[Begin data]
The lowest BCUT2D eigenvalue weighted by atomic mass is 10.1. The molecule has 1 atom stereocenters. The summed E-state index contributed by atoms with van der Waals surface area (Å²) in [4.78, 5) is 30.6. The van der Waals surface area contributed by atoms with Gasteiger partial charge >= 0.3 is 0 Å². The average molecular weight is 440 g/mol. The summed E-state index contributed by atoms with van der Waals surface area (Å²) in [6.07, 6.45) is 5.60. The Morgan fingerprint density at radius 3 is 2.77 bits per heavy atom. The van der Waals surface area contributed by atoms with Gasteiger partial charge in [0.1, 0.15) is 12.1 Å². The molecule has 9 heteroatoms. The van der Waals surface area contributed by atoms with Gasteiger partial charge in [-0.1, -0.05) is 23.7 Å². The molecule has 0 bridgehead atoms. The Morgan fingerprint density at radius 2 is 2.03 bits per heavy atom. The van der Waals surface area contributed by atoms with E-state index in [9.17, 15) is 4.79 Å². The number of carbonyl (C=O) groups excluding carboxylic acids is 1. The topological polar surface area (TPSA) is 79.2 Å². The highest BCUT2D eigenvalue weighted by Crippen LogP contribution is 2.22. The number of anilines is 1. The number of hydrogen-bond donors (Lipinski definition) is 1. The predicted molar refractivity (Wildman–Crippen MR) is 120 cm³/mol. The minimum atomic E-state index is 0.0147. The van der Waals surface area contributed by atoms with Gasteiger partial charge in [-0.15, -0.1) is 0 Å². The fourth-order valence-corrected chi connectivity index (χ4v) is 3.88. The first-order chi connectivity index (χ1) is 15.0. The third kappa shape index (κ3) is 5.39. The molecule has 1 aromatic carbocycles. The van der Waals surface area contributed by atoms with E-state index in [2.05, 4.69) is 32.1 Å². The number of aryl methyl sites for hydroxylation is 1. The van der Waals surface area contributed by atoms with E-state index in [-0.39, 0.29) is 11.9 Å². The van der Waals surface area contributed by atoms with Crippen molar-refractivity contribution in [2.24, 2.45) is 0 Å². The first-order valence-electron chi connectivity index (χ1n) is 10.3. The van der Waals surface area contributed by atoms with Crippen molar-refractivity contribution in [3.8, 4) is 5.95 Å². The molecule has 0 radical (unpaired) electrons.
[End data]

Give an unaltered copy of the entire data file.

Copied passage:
The lowest BCUT2D eigenvalue weighted by atomic mass is 10.1. The molecule has 1 atom stereocenters. The summed E-state index contributed by atoms with van der Waals surface area (Å²) in [4.78, 5) is 30.6. The van der Waals surface area contributed by atoms with Gasteiger partial charge >= 0.3 is 0 Å². The average molecular weight is 440 g/mol. The summed E-state index contributed by atoms with van der Waals surface area (Å²) in [6.07, 6.45) is 5.60. The Morgan fingerprint density at radius 3 is 2.77 bits per heavy atom. The van der Waals surface area contributed by atoms with Gasteiger partial charge in [0.1, 0.15) is 12.1 Å². The molecule has 9 heteroatoms. The van der Waals surface area contributed by atoms with Gasteiger partial charge in [-0.1, -0.05) is 23.7 Å². The molecule has 0 bridgehead atoms. The Morgan fingerprint density at radius 2 is 2.03 bits per heavy atom. The van der Waals surface area contributed by atoms with E-state index in [9.17, 15) is 4.79 Å². The number of carbonyl (C=O) groups excluding carboxylic acids is 1. The topological polar surface area (TPSA) is 79.2 Å². The highest BCUT2D eigenvalue weighted by Crippen LogP contribution is 2.22. The number of anilines is 1. The number of hydrogen-bond donors (Lipinski definition) is 1. The predicted molar refractivity (Wildman–Crippen MR) is 120 cm³/mol. The minimum atomic E-state index is 0.0147. The van der Waals surface area contributed by atoms with Gasteiger partial charge in [-0.15, -0.1) is 0 Å². The fourth-order valence-corrected chi connectivity index (χ4v) is 3.88. The first-order chi connectivity index (χ1) is 15.0. The third kappa shape index (κ3) is 5.39. The molecule has 1 aromatic carbocycles. The van der Waals surface area contributed by atoms with E-state index in [2.05, 4.69) is 32.1 Å². The number of aryl methyl sites for hydroxylation is 1. The van der Waals surface area contributed by atoms with E-state index in [-0.39, 0.29) is 11.9 Å². The van der Waals surface area contributed by atoms with Crippen molar-refractivity contribution in [2.24, 2.45) is 0 Å². The first-order valence-electron chi connectivity index (χ1n) is 10.3. The van der Waals surface area contributed by atoms with Crippen molar-refractivity contribution in [3.8, 4) is 5.95 Å². The molecule has 0 radical (unpaired) electrons.